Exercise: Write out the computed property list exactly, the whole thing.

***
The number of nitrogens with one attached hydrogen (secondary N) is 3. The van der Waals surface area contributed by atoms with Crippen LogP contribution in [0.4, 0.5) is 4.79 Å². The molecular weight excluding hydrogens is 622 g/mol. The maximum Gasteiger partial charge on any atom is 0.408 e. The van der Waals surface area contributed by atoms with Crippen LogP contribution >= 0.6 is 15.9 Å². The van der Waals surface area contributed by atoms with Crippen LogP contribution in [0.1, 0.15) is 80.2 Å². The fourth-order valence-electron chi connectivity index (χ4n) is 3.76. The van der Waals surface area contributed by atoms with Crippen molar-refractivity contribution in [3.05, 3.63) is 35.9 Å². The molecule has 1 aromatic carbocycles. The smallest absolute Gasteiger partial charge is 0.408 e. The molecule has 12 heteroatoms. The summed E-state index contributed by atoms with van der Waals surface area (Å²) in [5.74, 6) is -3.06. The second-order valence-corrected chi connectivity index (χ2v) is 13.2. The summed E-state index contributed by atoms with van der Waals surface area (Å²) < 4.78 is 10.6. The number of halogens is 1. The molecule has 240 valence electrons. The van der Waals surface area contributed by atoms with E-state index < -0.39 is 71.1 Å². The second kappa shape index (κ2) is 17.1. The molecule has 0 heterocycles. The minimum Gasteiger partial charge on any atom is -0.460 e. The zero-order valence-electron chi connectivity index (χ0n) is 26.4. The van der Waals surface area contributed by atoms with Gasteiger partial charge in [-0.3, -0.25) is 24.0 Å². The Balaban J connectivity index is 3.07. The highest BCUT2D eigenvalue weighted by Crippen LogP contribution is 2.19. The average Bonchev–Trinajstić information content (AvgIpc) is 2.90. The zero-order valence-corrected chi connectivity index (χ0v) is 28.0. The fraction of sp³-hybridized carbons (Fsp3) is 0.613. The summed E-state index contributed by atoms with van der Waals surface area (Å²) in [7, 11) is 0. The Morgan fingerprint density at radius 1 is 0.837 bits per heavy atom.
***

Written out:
The number of nitrogens with one attached hydrogen (secondary N) is 3. The van der Waals surface area contributed by atoms with Crippen LogP contribution in [0.4, 0.5) is 4.79 Å². The molecular weight excluding hydrogens is 622 g/mol. The maximum Gasteiger partial charge on any atom is 0.408 e. The van der Waals surface area contributed by atoms with Crippen LogP contribution >= 0.6 is 15.9 Å². The van der Waals surface area contributed by atoms with Crippen LogP contribution in [0.1, 0.15) is 80.2 Å². The fourth-order valence-electron chi connectivity index (χ4n) is 3.76. The van der Waals surface area contributed by atoms with Crippen molar-refractivity contribution in [3.05, 3.63) is 35.9 Å². The molecule has 1 aromatic carbocycles. The smallest absolute Gasteiger partial charge is 0.408 e. The molecule has 12 heteroatoms. The summed E-state index contributed by atoms with van der Waals surface area (Å²) in [5.74, 6) is -3.06. The second-order valence-corrected chi connectivity index (χ2v) is 13.2. The summed E-state index contributed by atoms with van der Waals surface area (Å²) < 4.78 is 10.6. The number of halogens is 1. The molecule has 240 valence electrons. The van der Waals surface area contributed by atoms with E-state index < -0.39 is 71.1 Å². The second kappa shape index (κ2) is 17.1. The molecule has 0 heterocycles. The minimum Gasteiger partial charge on any atom is -0.460 e. The zero-order valence-electron chi connectivity index (χ0n) is 26.4. The van der Waals surface area contributed by atoms with Gasteiger partial charge in [-0.3, -0.25) is 24.0 Å². The Balaban J connectivity index is 3.07. The highest BCUT2D eigenvalue weighted by Crippen LogP contribution is 2.19. The average Bonchev–Trinajstić information content (AvgIpc) is 2.90. The zero-order valence-corrected chi connectivity index (χ0v) is 28.0. The fraction of sp³-hybridized carbons (Fsp3) is 0.613. The summed E-state index contributed by atoms with van der Waals surface area (Å²) in [7, 11) is 0. The Morgan fingerprint density at radius 1 is 0.837 bits per heavy atom.